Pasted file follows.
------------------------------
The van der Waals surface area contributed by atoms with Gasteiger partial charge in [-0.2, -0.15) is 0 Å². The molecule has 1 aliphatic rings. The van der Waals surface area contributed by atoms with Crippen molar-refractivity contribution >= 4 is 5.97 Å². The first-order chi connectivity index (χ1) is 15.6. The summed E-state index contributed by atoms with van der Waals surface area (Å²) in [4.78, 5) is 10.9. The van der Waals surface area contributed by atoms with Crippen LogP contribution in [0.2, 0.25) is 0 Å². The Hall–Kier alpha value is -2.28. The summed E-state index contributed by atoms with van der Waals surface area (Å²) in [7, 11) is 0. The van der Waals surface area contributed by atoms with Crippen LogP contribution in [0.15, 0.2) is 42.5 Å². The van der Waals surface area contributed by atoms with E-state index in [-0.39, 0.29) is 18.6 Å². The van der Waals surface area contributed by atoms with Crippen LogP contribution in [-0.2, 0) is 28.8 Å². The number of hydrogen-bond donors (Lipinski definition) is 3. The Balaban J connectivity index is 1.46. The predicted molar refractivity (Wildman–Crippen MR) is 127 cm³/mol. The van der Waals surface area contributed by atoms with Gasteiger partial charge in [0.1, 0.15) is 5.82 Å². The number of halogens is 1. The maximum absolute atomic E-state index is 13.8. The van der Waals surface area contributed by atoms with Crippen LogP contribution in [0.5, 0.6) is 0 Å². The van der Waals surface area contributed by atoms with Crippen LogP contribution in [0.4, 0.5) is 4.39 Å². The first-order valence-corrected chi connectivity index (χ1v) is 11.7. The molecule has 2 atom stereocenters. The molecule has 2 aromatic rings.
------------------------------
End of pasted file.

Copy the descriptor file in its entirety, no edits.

The van der Waals surface area contributed by atoms with Gasteiger partial charge in [-0.2, -0.15) is 0 Å². The molecule has 1 aliphatic rings. The van der Waals surface area contributed by atoms with Crippen molar-refractivity contribution >= 4 is 5.97 Å². The first-order chi connectivity index (χ1) is 15.6. The summed E-state index contributed by atoms with van der Waals surface area (Å²) in [4.78, 5) is 10.9. The van der Waals surface area contributed by atoms with Crippen LogP contribution in [0.2, 0.25) is 0 Å². The Hall–Kier alpha value is -2.28. The summed E-state index contributed by atoms with van der Waals surface area (Å²) in [7, 11) is 0. The van der Waals surface area contributed by atoms with Crippen LogP contribution in [0.15, 0.2) is 42.5 Å². The van der Waals surface area contributed by atoms with E-state index in [-0.39, 0.29) is 18.6 Å². The van der Waals surface area contributed by atoms with Crippen LogP contribution in [-0.2, 0) is 28.8 Å². The number of hydrogen-bond donors (Lipinski definition) is 3. The Balaban J connectivity index is 1.46. The predicted molar refractivity (Wildman–Crippen MR) is 127 cm³/mol. The van der Waals surface area contributed by atoms with Gasteiger partial charge in [0.1, 0.15) is 5.82 Å². The number of halogens is 1. The maximum absolute atomic E-state index is 13.8. The van der Waals surface area contributed by atoms with Crippen LogP contribution in [0.5, 0.6) is 0 Å². The van der Waals surface area contributed by atoms with Crippen LogP contribution in [0.4, 0.5) is 4.39 Å². The first-order valence-corrected chi connectivity index (χ1v) is 11.7. The molecule has 2 atom stereocenters. The molecule has 2 aromatic rings.